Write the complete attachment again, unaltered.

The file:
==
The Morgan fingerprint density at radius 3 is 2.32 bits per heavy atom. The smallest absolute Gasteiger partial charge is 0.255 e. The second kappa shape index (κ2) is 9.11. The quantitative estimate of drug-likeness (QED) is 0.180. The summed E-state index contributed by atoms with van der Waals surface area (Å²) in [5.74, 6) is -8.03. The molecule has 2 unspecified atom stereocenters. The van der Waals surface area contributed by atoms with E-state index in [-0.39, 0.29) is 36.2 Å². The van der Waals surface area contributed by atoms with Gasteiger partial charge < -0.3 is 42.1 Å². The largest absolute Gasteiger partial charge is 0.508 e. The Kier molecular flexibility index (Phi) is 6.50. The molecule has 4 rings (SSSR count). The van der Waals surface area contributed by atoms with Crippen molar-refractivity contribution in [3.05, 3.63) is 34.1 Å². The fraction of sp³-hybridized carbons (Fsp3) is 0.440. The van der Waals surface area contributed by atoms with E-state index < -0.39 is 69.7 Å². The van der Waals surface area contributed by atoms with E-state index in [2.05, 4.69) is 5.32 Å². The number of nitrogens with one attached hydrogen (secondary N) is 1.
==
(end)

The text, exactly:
The Morgan fingerprint density at radius 3 is 2.32 bits per heavy atom. The smallest absolute Gasteiger partial charge is 0.255 e. The second kappa shape index (κ2) is 9.11. The quantitative estimate of drug-likeness (QED) is 0.180. The summed E-state index contributed by atoms with van der Waals surface area (Å²) in [5.74, 6) is -8.03. The molecule has 2 unspecified atom stereocenters. The van der Waals surface area contributed by atoms with E-state index in [-0.39, 0.29) is 36.2 Å². The van der Waals surface area contributed by atoms with Gasteiger partial charge < -0.3 is 42.1 Å². The largest absolute Gasteiger partial charge is 0.508 e. The Kier molecular flexibility index (Phi) is 6.50. The molecule has 4 rings (SSSR count). The van der Waals surface area contributed by atoms with Crippen molar-refractivity contribution in [3.05, 3.63) is 34.1 Å². The fraction of sp³-hybridized carbons (Fsp3) is 0.440. The van der Waals surface area contributed by atoms with E-state index < -0.39 is 69.7 Å². The van der Waals surface area contributed by atoms with E-state index in [2.05, 4.69) is 5.32 Å². The number of nitrogens with one attached hydrogen (secondary N) is 1.